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The question of whether or not an Energy Performance Certificate (EPC) is required for a particular commercial property transaction can be complex and confusing for landowners and landlords. EPC regulations aren’t easy to follow, and if you, as a seller or landlord, have any doubts it is always sensible to get legal advice – however, the guide below gives an overview of the requirements.
An Energy Performance Certificate (EPC) can be commissioned by both owners and occupiers of a property, and it shows information about the energy efficiency of a property, including both whole buildings and building units.
An EPC may be required in one or more of these circumstances:
A valid EPC must have been entered onto the EPC register no more than 10 years before the date it is made available. However, this does not apply where the same property has a new EPC issued causing the earlier EPC to become redundant, and to properties affected by a Green Deal plan.
There are 3 obligations imposed when a property is sold or is let:
These obligations do not apply to a new-build property where its first EPC is issued, however, they will apply when that property is sold or let by the person to whom the first EPC was issued.
An EPC must be made available at the earliest of:
If an EPC is not produced at any of these points, you must still do so, even if this is after completion.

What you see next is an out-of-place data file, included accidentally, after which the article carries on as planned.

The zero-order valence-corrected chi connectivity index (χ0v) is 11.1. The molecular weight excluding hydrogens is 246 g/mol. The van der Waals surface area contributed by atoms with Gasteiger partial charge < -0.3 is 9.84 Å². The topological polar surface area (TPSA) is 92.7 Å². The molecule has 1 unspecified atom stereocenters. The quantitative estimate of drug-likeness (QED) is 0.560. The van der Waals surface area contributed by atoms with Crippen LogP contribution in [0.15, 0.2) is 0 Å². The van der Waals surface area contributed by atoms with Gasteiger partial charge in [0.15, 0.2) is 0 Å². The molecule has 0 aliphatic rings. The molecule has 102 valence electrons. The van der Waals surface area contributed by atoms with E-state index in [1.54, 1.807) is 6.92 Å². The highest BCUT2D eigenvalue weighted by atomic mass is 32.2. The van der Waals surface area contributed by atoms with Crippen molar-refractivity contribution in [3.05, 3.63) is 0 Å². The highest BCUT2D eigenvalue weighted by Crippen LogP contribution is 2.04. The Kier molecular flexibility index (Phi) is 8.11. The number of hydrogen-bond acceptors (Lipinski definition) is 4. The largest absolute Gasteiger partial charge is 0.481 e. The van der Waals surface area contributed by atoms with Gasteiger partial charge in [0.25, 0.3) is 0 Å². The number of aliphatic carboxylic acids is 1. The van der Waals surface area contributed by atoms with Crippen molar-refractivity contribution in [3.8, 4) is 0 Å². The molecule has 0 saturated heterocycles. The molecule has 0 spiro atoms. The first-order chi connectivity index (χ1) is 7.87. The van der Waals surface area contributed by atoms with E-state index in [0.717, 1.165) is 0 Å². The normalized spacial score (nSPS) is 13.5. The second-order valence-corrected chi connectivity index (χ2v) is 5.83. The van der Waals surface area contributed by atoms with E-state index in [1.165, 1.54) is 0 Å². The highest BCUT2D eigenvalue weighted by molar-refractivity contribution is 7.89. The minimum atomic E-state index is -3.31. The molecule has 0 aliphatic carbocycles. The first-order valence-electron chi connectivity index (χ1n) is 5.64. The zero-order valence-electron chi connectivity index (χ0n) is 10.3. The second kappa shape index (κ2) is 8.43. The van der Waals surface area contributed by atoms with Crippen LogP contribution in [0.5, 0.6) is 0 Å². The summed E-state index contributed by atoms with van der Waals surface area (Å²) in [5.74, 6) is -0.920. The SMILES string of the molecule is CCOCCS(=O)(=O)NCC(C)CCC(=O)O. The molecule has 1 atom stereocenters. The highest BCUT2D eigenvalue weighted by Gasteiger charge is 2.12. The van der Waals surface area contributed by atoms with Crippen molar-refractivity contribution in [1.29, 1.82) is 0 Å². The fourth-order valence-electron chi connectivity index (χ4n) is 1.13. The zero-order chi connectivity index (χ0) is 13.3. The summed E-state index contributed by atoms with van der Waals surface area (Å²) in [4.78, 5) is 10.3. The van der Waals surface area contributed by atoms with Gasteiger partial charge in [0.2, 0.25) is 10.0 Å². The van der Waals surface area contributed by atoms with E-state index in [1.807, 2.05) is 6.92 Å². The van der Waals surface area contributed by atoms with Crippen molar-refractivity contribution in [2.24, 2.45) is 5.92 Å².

Certain types of properties are exempt from the requirements of the EPC regulations and, save for properties due for demolition, are also exempt from the requirement to display an EPC in public buildings:
EPC regulations do not expressly exclude any types of property transaction, but guidance indicates that the following transactions are not considered to be a sale / letting:
Enforcing EPC regulations is carried out by Trading Standards Officers issuing penalty charge notices to those who fail to comply. There are limited excuses for non-compliance, and the penalty for failing to comply is currently set at £200 for a residential property and 12.5% of the rateable value of a commercial property (min/max penalty - £500/£5,000).
EPC regulatory requirements are not always easy to follow and if you have any doubts it is always sensible to obtain legal advice to ensure you move forward in the correct way. For more information on EPCs, or if you are intending to sell or let your property, or if you are intending to take a lease of property, please contact Bhaven Chauhan in our Commercial Real Estate team on 0161 214 6186 / firstname.lastname@example.org
Croftons is the trading name of Croftons Solicitors LLP, a limited liability partnership registered in England and Wales with number OC343375. The term ‘partner’, if used, denotes a member of Croftons Solicitors LLP or a senior solicitor of Croftons Solicitors LLP with equivalent standing and qualifications. A full list of members is open to inspection at the office. Croftons is authorised and regulated by The Solicitors Regulation Authority (SRA) number 508041. Croftons has its principal place of business at The Lexicon, Mount Street, Manchester, M2 5FA.